Archive for the ‘Peace, Justice and Equality’ Category

Deb’s House Concerts

Who knew statistics could be so interesting?

200 Countries * 200 Years * 4 Minutes


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Deb’s House Concerts

Emma’s Revolution + Discussion – Feb 5, 2011




Award-winning, Activist Songwriters
Tulsa, February 2011

L-R: Sandy O & Pat Humphries. Photo: Tom Wolff

emma’s revolution

Saturday, February 5th
Fellowship Congregational Church
2900 S. Harvard Ave.

7pm: Benefit Concert for Open Table UCC in Owasso
$18 in advance/$20 at the door

2pm: Non-Violent Advocacy Discusssion
Free and open to the public

Advance concert tickets at

Rev. Melinda Foster at


“Following the wave of suicides of young people who have been bullied and the links between hate speech and the tragic Jan. 8 shooting in Tucson, an Owasso church dedicated to social justice and peace is teaming with an internationally-known folk music group to work on solutions.

Emma’s Revolution members Pat Humphries and Sandy O bring a sense of humor and hope to their music. They are inspired by Pete Seeger and others as they continue the legacy of music for social change. The award-winning folksingers from the Washington, DC area have toured internationally. The concert is a benefit for Open Table UCC in Owasso, a new open and affirming community of faith.

Pat Humphries and Sandy O use the power of music to promote peace and justice, the environment, human rights, and women’s and LGBTQ issues. They will lead a discussion and workshop on how to advocate for change without resorting to violence. Tulsa area experts from the following organizations will join them to describe their efforts to work for change in such areas as bullying prevention, local food insecurity and community development in North Tulsa:

A Third Place Community Foundation
Children’s Consortium of Tulsa
Community Food Bank of Eastern Oklahoma
Community of Hope United Church of Christ
Fellowship Congregational Church
Oklahomans for Equality
Open Table United Church of Christ
Parents and Friends of Lesbians and Gays-Tulsa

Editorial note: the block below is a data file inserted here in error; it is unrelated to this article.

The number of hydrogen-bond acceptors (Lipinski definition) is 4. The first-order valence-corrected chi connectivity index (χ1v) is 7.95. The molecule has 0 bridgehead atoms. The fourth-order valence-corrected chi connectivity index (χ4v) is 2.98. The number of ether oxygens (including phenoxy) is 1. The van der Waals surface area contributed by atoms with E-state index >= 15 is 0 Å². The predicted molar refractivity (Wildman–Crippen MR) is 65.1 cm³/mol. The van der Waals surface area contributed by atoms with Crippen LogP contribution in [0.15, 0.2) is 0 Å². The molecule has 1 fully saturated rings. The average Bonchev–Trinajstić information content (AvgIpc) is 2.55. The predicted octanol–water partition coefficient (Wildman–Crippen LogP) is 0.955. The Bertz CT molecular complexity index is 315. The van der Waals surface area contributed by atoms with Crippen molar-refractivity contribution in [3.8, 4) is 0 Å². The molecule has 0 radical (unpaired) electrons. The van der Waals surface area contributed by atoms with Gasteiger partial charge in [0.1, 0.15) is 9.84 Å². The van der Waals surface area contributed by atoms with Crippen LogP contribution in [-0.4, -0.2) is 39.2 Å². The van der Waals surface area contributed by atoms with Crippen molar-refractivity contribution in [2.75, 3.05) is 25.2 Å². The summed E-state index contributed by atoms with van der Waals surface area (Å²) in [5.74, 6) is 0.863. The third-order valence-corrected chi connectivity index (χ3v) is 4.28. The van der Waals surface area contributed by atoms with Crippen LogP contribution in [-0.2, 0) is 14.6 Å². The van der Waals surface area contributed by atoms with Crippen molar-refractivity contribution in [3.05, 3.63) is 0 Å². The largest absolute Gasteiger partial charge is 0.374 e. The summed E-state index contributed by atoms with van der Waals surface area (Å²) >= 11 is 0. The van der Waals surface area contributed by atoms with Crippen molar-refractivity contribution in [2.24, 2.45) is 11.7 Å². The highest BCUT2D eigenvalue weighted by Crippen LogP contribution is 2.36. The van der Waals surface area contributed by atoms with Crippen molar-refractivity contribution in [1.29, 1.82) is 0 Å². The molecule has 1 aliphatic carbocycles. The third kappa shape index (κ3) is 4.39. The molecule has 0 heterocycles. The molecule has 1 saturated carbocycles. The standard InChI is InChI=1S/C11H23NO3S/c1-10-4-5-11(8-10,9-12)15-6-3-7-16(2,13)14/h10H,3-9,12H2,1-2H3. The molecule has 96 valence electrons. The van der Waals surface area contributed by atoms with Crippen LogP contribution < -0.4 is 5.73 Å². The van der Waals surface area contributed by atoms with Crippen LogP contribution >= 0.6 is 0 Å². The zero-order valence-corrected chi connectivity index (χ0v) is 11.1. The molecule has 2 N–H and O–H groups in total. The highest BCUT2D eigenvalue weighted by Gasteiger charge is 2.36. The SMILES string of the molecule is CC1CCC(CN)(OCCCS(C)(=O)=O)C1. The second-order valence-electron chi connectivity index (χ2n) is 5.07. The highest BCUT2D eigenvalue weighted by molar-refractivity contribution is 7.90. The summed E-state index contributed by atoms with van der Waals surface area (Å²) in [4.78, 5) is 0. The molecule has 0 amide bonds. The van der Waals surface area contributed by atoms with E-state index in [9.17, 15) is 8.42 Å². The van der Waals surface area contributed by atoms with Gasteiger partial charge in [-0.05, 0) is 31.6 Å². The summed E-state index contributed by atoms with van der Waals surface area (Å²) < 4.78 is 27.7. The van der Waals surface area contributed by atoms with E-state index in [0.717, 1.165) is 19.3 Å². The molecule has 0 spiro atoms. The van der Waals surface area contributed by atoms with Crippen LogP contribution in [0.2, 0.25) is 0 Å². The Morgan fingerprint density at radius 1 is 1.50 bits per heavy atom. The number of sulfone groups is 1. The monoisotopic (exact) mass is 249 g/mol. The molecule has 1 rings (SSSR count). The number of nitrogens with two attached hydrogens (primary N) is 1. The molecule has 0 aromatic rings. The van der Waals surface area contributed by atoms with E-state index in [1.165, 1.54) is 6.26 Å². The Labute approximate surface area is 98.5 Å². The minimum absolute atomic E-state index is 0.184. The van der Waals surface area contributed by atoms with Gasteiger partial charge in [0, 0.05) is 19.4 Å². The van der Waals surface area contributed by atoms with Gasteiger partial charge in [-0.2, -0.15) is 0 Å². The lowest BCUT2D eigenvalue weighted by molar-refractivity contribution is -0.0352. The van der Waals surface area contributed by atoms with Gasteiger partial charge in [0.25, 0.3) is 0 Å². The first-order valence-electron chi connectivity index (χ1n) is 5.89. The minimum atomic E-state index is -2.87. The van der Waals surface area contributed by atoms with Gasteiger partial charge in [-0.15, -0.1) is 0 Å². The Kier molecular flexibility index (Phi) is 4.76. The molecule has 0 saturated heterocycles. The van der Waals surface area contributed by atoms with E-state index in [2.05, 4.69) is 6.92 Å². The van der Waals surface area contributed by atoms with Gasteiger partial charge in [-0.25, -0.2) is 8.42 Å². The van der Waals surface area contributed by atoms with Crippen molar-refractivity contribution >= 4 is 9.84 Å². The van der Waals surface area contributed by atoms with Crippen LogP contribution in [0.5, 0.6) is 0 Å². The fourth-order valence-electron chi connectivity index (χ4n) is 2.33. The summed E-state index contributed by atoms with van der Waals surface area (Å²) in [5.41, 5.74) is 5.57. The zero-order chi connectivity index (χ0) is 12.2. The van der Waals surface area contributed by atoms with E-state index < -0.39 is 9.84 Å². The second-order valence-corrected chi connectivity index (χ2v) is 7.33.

United Campus Ministries at the University of Tulsa.”

about emma’s revolution

Smart, funny and informative. Like Rachel Maddow and Jon Stewart with guitars.

With hauntingly beautiful harmonies and powerful acoustic instrumentals that deliver the energy and strength of their convictions, emma’s revolution creates new standards in the art of social justice. Their songs have been sung for the Dalai Lama, praised by Pete Seeger and recorded by Holly Near.

emma’s revolution is the duo of activist musicians, Pat Humphries & Sandy O. Based in the Washington DC area, the duo won Grand Prize in the John Lennon Songwriting Contest for
“If I Give Your Name”, “Peace, Salaam, Shalom”
is sung around the world and has been called the “anthem of the anti-war movement.” emma’s revolution’s music has been featured on NPR’s “All Things Considered” and Pacifica’s “Democracy Now!”

In the spirit of Emma Goldman’s famous attribution, “If I can’t dance, I don’t want to be part of your revolution,” emma’s revolution brings their uprising of truth, hope and a dash of healthy irreverence to concerts and peace & justice, labor, human rights, environmental, LGBT and women’s rights events around the world. Touring over 200 days a year, emma’s revolution has performed at hundreds of events from Canada, Chile, Korea, Scotland, England, Israel/Palestine, Nicaragua, Cuba and throughout the US spreading their message of peace and justice. emma’s revolution consistently delivers performances that are an uprising of hope and harmony so powerful audiences leap to their feet.


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Deb’s House Concerts

Lt. Dan Choi

Lt. Dan Choi, Openly Gay And Excited To Rejoin Military In Face Of Possible DADT Repeal (VIDEO)

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Deb’s House Concerts

Spirit Day

It’s the end of the day, and I just learned about wearing purple for Spirit Day.  My life is so busy these days I’m out of touch with most things, but this is worth mentioning (in case someone else has not heard of it). 

What Is Spirit Day?

Today is Spirit Day, the day that the Gay and Lesbian Alliance Against Defamation is asking people to “Go Purple” to call attention to the deaths of six teenagers who committed suicide after reportedly being taunted because they were gay.